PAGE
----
Late mortality after dexrazoxane treatment: A report from the Children's Oncology Group

Eric J. Chow, Barbara L. Asselin, Cindy L. Schwartz, David R. Doody, Wendy M. Leisenring, Sanjeev Aggarwal, K. Scott Baker, Smita Bhatia, Louis S. Constine, David R. Freyer, Steven E. Lipshultz, Saro H. Armenian

Research output: Contribution to journalArticle

43 Scopus citations

Abstract

Purpose: Given concerns that dexrazoxane may reduce treatment efficacy, induce second cancers, and thus compromise overall survival among children, we examined long-term overall and cause-specific mortality and disease relapse rates from three randomized clinical trials. Patients and Methods: Children's Oncology Group trials P9404 (T-cell acute lymphoblastic leukemia/lymphoma; n = 537), P9425 (intermediate/high-risk Hodgkin lymphoma; n = 216), and P9426 (low-risk Hodgkin lymphoma; n = 255) were conducted between 1996 and 2001. Each trial randomly assigned patients to doxorubicin with or without dexrazoxane. The dexrazoxane:doxorubicin dose ratio was 10:1, and the cumulative protocol-specified doxorubicin dose was 100 to 360 mg/m2. Dexrazoxane was given as an intravenous bolus before each doxorubicin dose. Data from all three trials were linked with the National Death Index to determine overall and cause-specific mortality by dexrazoxane status. Results: Among 1,008 patients (507 received dexrazoxane) with a median follow-up of 12.6 years (range, 0 to 15.5 years), 132 died (67 received dexrazoxane). Overall mortality did not vary by dexrazoxane status (12.8% with dexrazoxane at 10 years v 12.2% without; hazard ratio [HR], 1.03; 95% CI, 0.73 to 1.45). Findings were similar when each trial was examined separately. Dexrazoxane also was not significantly associated with differential causes of death. The original cancer caused 76.5% of all deaths (HR, 0.90; 95% CI, 0.61 to 1.32) followed by second cancers (13.6% of deaths; HR, 1.24; 95% CI, 0.49 to 3.15). Specifically, dexrazoxane was not associated with deaths from acute myeloid leukemia/myelodysplasia or cardiovascular events. Conclusion: Among pediatric patients with leukemia or lymphoma, after extended follow-up, dexrazoxane use did not seem to compromise long-term survival.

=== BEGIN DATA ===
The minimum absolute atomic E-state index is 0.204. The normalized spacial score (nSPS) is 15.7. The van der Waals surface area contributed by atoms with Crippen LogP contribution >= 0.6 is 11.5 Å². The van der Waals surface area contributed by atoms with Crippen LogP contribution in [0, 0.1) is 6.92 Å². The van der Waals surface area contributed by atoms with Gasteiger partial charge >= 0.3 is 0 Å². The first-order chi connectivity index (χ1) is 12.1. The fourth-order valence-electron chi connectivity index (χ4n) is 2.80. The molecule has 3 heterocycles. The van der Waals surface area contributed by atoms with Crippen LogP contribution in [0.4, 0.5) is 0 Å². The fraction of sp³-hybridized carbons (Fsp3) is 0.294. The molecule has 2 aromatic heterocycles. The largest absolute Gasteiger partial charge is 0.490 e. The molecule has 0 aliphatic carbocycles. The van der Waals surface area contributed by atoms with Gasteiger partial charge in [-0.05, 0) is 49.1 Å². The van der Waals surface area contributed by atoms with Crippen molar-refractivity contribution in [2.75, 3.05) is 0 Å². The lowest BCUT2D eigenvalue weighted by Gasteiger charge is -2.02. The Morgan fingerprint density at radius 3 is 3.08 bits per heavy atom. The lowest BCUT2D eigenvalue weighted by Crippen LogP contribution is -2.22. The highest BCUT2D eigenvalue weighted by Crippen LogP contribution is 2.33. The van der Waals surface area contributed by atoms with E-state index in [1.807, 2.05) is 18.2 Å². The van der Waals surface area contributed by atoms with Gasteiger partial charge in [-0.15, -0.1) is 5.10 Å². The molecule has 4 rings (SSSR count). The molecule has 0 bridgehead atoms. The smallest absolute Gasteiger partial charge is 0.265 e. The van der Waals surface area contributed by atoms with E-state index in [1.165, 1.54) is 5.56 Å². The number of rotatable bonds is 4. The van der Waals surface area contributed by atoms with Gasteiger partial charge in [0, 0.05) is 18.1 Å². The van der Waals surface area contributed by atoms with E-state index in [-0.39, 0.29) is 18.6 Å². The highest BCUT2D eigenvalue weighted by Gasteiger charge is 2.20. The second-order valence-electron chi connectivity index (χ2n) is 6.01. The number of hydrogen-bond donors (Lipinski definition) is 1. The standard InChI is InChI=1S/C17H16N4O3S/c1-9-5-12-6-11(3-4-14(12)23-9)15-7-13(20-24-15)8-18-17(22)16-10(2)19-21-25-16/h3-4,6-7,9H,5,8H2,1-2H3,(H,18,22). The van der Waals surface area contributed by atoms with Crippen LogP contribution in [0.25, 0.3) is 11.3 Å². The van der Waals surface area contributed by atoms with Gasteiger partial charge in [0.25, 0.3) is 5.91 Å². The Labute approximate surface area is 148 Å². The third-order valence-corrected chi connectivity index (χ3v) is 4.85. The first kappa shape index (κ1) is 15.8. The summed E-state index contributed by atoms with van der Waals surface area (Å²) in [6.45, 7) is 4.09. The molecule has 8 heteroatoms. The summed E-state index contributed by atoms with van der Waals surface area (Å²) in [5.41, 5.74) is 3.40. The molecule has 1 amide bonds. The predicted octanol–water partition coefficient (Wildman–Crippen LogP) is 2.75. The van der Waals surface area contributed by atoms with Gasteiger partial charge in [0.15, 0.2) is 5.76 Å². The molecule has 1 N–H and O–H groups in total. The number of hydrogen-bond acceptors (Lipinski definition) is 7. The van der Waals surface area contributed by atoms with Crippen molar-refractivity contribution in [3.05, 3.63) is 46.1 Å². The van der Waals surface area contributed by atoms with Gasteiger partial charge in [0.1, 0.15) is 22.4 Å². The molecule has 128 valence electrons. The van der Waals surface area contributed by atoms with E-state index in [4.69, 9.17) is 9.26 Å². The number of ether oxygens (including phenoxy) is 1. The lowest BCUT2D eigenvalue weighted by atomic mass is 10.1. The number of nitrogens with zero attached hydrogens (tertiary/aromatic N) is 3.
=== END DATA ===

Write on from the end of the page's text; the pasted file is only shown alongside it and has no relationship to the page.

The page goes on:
Original languageEnglish (US)
Pages (from-to)2639-2645
Number of pages7
JournalJournal of Clinical Oncology
Volume33
Issue number24
DOIs
StatePublished - Aug 20 2015
Externally publishedYes

ASJC Scopus subject areas

  • Oncology
  • Cancer Research

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    Chow, E. J., Asselin, B. L., Schwartz, C. L., Doody, D. R., Leisenring, W. M., Aggarwal, S., Baker, K. S., Bhatia, S., Constine, L. S., Freyer, D. R., Lipshultz, S. E., & Armenian, S. H. (2015). Late mortality after dexrazoxane treatment: A report from the Children's Oncology Group. Journal of Clinical Oncology, 33(24), 2639-2645. https://doi.org/10.1200/JCO.2014.59.4473